In his piece “Talk Like an Iranian”, Christopher de Bellaigue shares his experience of applying for Iranian citizenship and his frustration with the process and Iranian “ambiguity”. As someone who comes from a similar culture in which indirectness is a vital part of what is considered respectful, polite behavior, I was baffled to see that something as innocent and graceful as someone’s understanding of common courtesy can be vilified and disparaged to such a high extent.
I’m frankly amazed at the ability of a Westerner to take such a well-intentioned gesture and present it as an act of wickedness. De Bellaigue talks about inconsistency and hypocrisy in Iranian society, calls the hostage crisis “overdone Ta’arof”, wrongly associates the concept of it with Sufism and the misunderstood practice of Taqiyya quoting “some” unnamed scholars and goes on to label Ta’arof — as in, holding the door open for someone — a “mischievous act [. . .] designed to wrong-foot [Westerners]”.
It’s a lose-lose situation, really. If the Iranians are straight-forward, they’re made out to be rude, demanding and irrational; it they are polite and courteous, they’re made out to be mischievous and two-faced. This is not to say that Iranians should be in any way expected to change their cultural norms just to conform and fit into a Western perception of what is right and convenient. Who is to say, after all, that being direct, straight-forward and to “prize efficiency, frankness, and informality” is always the correct and right way to go about things? It is merely an Orientalist idea that everything Western is proper and correct and that everything from the “Other” irrational, primitive and wrong.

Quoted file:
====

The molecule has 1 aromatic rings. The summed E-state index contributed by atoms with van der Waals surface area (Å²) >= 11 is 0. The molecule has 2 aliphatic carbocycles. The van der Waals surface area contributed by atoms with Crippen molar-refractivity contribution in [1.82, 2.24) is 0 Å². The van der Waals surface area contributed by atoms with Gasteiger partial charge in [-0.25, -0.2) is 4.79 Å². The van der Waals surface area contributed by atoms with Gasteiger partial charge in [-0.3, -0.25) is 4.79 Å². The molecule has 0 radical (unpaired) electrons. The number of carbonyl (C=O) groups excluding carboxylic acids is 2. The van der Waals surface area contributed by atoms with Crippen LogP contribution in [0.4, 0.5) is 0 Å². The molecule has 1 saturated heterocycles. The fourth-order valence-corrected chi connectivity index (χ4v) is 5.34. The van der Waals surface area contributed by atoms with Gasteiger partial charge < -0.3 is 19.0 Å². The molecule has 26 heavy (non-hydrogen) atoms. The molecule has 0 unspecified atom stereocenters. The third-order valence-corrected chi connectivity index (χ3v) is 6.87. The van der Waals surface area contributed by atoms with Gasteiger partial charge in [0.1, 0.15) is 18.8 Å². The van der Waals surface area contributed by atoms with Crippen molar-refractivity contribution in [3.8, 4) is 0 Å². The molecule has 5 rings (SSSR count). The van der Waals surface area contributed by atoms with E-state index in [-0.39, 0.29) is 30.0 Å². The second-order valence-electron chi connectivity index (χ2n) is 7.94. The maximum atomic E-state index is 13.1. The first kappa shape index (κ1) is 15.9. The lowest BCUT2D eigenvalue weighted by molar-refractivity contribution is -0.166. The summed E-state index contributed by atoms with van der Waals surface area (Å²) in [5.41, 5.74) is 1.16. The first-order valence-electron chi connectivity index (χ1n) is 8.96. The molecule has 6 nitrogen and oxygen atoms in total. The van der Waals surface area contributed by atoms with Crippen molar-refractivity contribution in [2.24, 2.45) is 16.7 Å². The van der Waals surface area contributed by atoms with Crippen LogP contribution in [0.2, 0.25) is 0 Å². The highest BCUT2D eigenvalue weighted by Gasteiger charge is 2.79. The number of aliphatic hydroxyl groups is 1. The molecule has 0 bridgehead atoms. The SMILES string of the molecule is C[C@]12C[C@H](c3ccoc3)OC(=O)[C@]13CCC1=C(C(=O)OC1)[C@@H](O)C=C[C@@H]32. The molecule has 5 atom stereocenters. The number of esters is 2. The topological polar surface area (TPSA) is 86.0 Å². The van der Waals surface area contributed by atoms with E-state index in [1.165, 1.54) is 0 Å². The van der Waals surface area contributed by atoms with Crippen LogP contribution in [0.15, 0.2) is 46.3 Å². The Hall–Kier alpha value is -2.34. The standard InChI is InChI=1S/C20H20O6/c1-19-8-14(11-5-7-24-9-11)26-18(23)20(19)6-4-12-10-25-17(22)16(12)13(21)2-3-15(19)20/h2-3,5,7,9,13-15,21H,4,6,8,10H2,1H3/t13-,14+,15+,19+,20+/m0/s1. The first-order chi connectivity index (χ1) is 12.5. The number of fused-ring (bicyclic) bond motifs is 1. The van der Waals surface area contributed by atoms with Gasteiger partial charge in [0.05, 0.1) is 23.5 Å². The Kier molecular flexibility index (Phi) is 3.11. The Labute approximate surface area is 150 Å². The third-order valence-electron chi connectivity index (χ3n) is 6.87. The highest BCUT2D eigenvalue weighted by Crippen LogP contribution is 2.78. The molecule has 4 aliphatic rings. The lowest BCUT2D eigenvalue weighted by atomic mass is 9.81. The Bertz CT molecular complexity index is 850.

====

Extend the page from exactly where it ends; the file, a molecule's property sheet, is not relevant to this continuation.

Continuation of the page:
This piece only furthers the alienation and disenfranchisement of Iranians by denigrating their culture and vilifying them for, well, holding the door open for guests. It is extremely dishonest to juxtapose this innocent cultural concept — which by the way is present in many cultures — with the Iranian hostage crisis and to suggest that taking hostages is somehow an extension Ta’arof. This is yet another piece, along with the movie Argo and many, many essays and articles that are appearing trying to express how “different”, “shady, “ambiguous”, “hypocritical” and “mischievous” Iranians supposedly are. All of this then turns into a backdrop against which Iranians as a whole are demonized and through which war-mongering rhetoric is only further fueled.
In light of all this, and considering how little understanding and appreciation de Bellaigue seems to have for even the simplest aspects of Iranian culture and mentality, can you truly blame Iran for not offering him citizenship?